Because Claimant failed to file her appeals on or before July 10, 2015, i.e., within 15 days of the issuance of the notices of determinations, and did not establish fraud, administrative breakdown, or non-negligent conduct sufficient to warrant a nunc pro tunc appeal, the Board did not err in dismissing her appeal as untimely.

Accordingly, the Board's order is affirmed.

ORDER

AND NOW, this 30th day of November, 2016, the order of the Unemployment Compensation Board of Review, dated September 21, 2015, is hereby affirmed.

FOOTNOTES

1.   Section 501(e) of the Law, Act of December 5, 1936, Second Ex. Sess., P.L. (1937) 2897, as amended, 43 P.S. § 821(e).

2.   The record is unclear as to the reason for the lengthy delay in this matter.

3.   Section 402(e) of the Law provides that an employee shall be ineligible for benefits for any week in which her unemployment is due to her discharge from work for willful misconduct connected with her work.

4.   Section 804(a) of the Law provides, in pertinent part, that “[a]ny person who by reason of his fault has received any sum as compensation under this act to which he was not entitled, shall be liable to repay to the Unemployment Compensation Fund to the credit of the Compensation Account a sum equal to the amount so received by him and interest. ․” 43 P.S. § 874(a).

5.   Section 801(b) provides as follows:Whoever makes a false statement knowing it to be false, or knowingly fails to disclose a material fact to obtain or increase any compensation or other payment under this act or under an employment security law of any other state or of the Federal Government or of a foreign government, may be disqualified in addition to such week or weeks of improper payments for a penalty period of two weeks and for not more than one additional week for each such week of improper payment: Provided, That no additional weeks of disqualification shall be imposed under this section if prosecution proceedings have been instituted against the claimant because of such misrepresentation or non-disclosure. The departmental determination imposing penalty weeks under the provisions of this subsection shall be subject to appeal in the manner provided in this act for appeals from determinations of compensation. The penalty weeks herein provided for shall be imposed against any weeks with respect to which the claimant would otherwise be eligible for compensation, under the provisions of this act, which begin within the four year period following the end of the benefit year with respect to which the improper payment or payments occurred.43 P.S. § 871(b).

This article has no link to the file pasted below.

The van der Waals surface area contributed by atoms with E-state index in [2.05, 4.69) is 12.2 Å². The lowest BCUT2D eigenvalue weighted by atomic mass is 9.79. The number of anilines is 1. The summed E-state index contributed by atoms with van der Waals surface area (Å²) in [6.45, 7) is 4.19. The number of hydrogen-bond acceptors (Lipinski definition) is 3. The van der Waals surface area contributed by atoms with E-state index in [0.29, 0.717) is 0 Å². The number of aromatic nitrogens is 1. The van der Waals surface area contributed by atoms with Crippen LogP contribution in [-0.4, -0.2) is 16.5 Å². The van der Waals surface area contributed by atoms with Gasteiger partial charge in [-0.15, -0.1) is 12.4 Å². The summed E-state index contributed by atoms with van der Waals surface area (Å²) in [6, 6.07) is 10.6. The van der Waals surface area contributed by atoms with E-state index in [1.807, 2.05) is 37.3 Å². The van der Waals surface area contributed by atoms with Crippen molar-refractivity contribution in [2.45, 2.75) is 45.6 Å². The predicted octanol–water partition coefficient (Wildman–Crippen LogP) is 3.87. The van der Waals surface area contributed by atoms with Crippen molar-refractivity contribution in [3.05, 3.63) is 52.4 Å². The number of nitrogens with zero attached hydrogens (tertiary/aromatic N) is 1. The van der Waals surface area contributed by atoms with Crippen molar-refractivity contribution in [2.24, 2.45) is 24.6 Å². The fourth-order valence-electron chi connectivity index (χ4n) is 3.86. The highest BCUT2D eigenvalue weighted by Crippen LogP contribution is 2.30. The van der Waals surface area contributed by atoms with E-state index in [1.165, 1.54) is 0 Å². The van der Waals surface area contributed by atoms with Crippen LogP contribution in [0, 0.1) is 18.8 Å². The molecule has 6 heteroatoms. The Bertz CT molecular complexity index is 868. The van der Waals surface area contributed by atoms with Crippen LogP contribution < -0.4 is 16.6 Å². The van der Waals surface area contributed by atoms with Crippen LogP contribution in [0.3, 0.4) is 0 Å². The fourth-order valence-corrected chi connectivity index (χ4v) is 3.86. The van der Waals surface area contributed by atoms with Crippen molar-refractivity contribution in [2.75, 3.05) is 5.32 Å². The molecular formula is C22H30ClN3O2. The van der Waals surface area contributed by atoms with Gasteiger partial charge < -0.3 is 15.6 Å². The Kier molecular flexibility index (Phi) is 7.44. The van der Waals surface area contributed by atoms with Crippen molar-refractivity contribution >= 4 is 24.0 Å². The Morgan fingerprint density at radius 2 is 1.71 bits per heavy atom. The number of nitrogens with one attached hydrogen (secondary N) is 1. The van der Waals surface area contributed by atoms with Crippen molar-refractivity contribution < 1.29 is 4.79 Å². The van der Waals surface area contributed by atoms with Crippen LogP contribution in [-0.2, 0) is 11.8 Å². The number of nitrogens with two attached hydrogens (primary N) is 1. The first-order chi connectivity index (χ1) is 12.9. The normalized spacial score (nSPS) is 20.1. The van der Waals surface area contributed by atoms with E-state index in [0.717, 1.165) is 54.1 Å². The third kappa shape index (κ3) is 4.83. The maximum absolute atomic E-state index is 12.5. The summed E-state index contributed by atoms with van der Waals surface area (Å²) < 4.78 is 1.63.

6.   Our scope of review is limited to determining whether constitutional rights have been violated, whether an error of law has been committed, and whether findings of fact are supported by substantial evidence. Torres-Bobe v. Unemployment Compensation Board of Review, 125 A.3d 122, 126 n.3 (Pa. Cmwlth. 2015).

7.   In her brief, Claimant frames the issue as “[w]hether respondent erred in finding that there was insufficient evidence that the claimant did not respond in due time to the appeal.” (Claimant's brief at 4.)

8.   Pursuant to this Court's Internal Operating Procedures, unreported decisions may be cited for their persuasive value but not as binding precedent. 210 Pa. Code § 69.414(a).

9.   The law is well settled that the Board has exclusive province over questions of credibility and evidentiary weight and “need not accept even the uncontroverted testimony of the claimant ․” Gaskins v. Unemployment Compensation Board of Review, 429 A.2d 138, 140 (Pa. Cmwlth. 1981).

PATRICIA A. McCULLOUGH, Judge